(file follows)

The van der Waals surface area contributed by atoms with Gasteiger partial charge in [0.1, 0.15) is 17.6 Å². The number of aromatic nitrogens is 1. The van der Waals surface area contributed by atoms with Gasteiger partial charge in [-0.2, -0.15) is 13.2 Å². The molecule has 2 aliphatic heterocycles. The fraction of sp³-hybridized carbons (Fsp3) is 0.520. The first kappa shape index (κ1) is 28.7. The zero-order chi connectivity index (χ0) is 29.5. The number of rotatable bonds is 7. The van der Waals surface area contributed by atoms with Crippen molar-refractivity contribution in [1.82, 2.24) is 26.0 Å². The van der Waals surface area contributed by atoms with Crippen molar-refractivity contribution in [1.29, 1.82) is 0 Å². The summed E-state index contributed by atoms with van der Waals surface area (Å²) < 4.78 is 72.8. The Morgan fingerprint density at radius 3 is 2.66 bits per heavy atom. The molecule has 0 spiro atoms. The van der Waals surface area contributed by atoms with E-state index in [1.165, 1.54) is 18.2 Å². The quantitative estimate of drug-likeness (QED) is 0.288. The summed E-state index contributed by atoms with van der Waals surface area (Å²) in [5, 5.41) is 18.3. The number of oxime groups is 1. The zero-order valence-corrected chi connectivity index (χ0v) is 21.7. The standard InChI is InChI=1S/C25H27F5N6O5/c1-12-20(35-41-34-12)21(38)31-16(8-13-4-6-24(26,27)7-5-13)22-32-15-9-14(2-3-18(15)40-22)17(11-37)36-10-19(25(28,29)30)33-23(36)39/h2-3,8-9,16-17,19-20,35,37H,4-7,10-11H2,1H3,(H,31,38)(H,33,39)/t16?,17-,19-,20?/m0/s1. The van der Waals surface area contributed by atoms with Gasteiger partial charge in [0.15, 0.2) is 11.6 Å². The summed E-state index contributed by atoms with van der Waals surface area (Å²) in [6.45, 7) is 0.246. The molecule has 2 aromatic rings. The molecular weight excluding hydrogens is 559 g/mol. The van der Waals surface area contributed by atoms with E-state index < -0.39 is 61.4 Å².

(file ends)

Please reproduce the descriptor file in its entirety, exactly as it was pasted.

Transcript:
The van der Waals surface area contributed by atoms with Gasteiger partial charge in [0.1, 0.15) is 17.6 Å². The number of aromatic nitrogens is 1. The van der Waals surface area contributed by atoms with Gasteiger partial charge in [-0.2, -0.15) is 13.2 Å². The molecule has 2 aliphatic heterocycles. The fraction of sp³-hybridized carbons (Fsp3) is 0.520. The first kappa shape index (κ1) is 28.7. The zero-order chi connectivity index (χ0) is 29.5. The number of rotatable bonds is 7. The van der Waals surface area contributed by atoms with Crippen molar-refractivity contribution in [1.82, 2.24) is 26.0 Å². The van der Waals surface area contributed by atoms with Crippen molar-refractivity contribution in [1.29, 1.82) is 0 Å². The summed E-state index contributed by atoms with van der Waals surface area (Å²) < 4.78 is 72.8. The Morgan fingerprint density at radius 3 is 2.66 bits per heavy atom. The molecule has 0 spiro atoms. The van der Waals surface area contributed by atoms with E-state index in [1.165, 1.54) is 18.2 Å². The quantitative estimate of drug-likeness (QED) is 0.288. The summed E-state index contributed by atoms with van der Waals surface area (Å²) in [5, 5.41) is 18.3. The number of oxime groups is 1. The zero-order valence-corrected chi connectivity index (χ0v) is 21.7. The standard InChI is InChI=1S/C25H27F5N6O5/c1-12-20(35-41-34-12)21(38)31-16(8-13-4-6-24(26,27)7-5-13)22-32-15-9-14(2-3-18(15)40-22)17(11-37)36-10-19(25(28,29)30)33-23(36)39/h2-3,8-9,16-17,19-20,35,37H,4-7,10-11H2,1H3,(H,31,38)(H,33,39)/t16?,17-,19-,20?/m0/s1. The van der Waals surface area contributed by atoms with Gasteiger partial charge in [0.15, 0.2) is 11.6 Å². The summed E-state index contributed by atoms with van der Waals surface area (Å²) in [6.45, 7) is 0.246. The molecule has 2 aromatic rings. The molecular weight excluding hydrogens is 559 g/mol. The van der Waals surface area contributed by atoms with E-state index < -0.39 is 61.4 Å².